Walker Valley Off-road vehicle Area, near Sedro Woolley
DNR is replacing an old trail bridge in the Walker Valley Off-road-vehicle Area, which has about 36 miles of motorcycle, ATV, 4x4, and UTV trail. The new bridge will serve ATV and motorcycle trail riders on a major loop trail in southern Walker Valley. Being installed by Washington Conservation Corps crews, the new bridge will enhance water quality protection and ensure rider safety by providing alternate options from navigating forest roads.
Recreation Alert: A section of the popular Kim and Monica trail at the Walker Valley Off-Road-Vehicle (ORV) Trails Area will be temporarily closed from mid-January to approximately mid-March of this year while a new bridge is constructed. The project will improve user safety and help protect water quality and wildlife habitat. This project was made possible with funding from the Washington State Recreation and Conservation Office (RCO), volunteers, and with the Department of Ecology Washington Conservation Crews sponsored by DNR. ORV users can still ride on the Kim and Monica trail up to the construction site on either side but will need to turn around at that point since riding through or in the stream area is not permitted. See the map here.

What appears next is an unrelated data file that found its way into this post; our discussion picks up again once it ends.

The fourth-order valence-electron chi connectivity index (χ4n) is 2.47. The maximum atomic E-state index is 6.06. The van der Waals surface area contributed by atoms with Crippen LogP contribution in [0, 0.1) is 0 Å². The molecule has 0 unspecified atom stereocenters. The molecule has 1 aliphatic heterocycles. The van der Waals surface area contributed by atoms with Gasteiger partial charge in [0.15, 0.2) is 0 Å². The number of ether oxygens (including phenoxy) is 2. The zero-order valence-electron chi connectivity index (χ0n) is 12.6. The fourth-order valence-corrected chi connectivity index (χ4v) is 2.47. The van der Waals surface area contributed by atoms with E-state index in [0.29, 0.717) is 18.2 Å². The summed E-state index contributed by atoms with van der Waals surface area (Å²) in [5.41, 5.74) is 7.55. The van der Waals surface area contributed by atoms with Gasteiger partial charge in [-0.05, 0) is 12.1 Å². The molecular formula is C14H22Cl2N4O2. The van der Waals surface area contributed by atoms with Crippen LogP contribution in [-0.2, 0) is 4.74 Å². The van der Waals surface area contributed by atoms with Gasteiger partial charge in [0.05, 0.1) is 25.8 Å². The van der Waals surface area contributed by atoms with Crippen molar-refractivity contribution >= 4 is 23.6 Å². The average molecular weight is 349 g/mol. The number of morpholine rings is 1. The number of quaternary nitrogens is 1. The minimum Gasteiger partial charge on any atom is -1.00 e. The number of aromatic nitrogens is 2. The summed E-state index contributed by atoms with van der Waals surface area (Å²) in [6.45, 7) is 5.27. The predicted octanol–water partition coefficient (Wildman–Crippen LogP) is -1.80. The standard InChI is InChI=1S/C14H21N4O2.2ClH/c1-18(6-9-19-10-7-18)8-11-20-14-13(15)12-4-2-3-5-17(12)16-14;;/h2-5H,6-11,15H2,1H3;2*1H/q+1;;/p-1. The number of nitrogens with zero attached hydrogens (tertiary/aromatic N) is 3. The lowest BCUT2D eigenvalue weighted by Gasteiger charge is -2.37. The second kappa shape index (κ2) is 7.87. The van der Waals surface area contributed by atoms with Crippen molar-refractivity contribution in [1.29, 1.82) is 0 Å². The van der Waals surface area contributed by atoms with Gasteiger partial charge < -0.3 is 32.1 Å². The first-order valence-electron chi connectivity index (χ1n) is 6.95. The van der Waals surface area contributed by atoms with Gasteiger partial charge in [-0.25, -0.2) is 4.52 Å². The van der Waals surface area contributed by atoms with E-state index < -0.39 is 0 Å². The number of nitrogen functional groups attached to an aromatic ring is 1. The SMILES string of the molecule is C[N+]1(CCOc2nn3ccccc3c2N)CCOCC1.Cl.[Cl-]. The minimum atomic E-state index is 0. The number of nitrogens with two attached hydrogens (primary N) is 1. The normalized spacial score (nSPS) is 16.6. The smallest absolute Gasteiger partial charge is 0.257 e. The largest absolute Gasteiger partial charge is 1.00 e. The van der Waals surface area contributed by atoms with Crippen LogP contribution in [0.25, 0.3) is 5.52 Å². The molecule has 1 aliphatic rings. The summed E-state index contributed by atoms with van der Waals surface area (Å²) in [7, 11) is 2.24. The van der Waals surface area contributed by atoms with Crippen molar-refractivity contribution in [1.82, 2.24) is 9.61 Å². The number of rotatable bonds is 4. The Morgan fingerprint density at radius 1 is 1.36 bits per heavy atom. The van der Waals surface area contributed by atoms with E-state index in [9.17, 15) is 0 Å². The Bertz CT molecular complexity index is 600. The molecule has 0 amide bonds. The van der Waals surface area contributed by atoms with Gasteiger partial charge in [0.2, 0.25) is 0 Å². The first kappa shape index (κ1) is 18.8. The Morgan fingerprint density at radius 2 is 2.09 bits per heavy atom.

For more information, contact Jim Cahill by phone at 360-854-2874 or by email at James.firstname.lastname@example.org.
Yacolt Burn State Forest, near Vancouver
Two development projects are underway in the Yacolt Burn State Forest. The 17-mile non-motorized trail project is part of the Tarbell and Bells Mountain Trail system. The new trails are open to multiple non-motorized uses. The 6-mile motorized trail project is part of the Hagen Creek Trail System. The Hagen Creek Trail system opened in May 2015 as the first 4x4 trail system in the Yacolt Burn State Forest. The new motorized trails also accommodate multiple types of off-road vehicles and features a rock gallery and amazing hilltop views.
Recreation alert: Updated 12/10/21 — Tarbell Trail will remain closed to through traffic from the Grouse Vista Trailhead (in and out hiking only to the L-1211 intersection). The trail will also remain closed from the Appaloosa Trail/Tarbell intersection to Hidden Falls until weather permits for completion of the trail bridge replacement. The website will be updated as soon as the project is complete. Please see the closure map here.
For more information, contact Sharon Steriti by phone at 360-852-3390 or by email at Sharon.Steriti@dnr.wa.gov.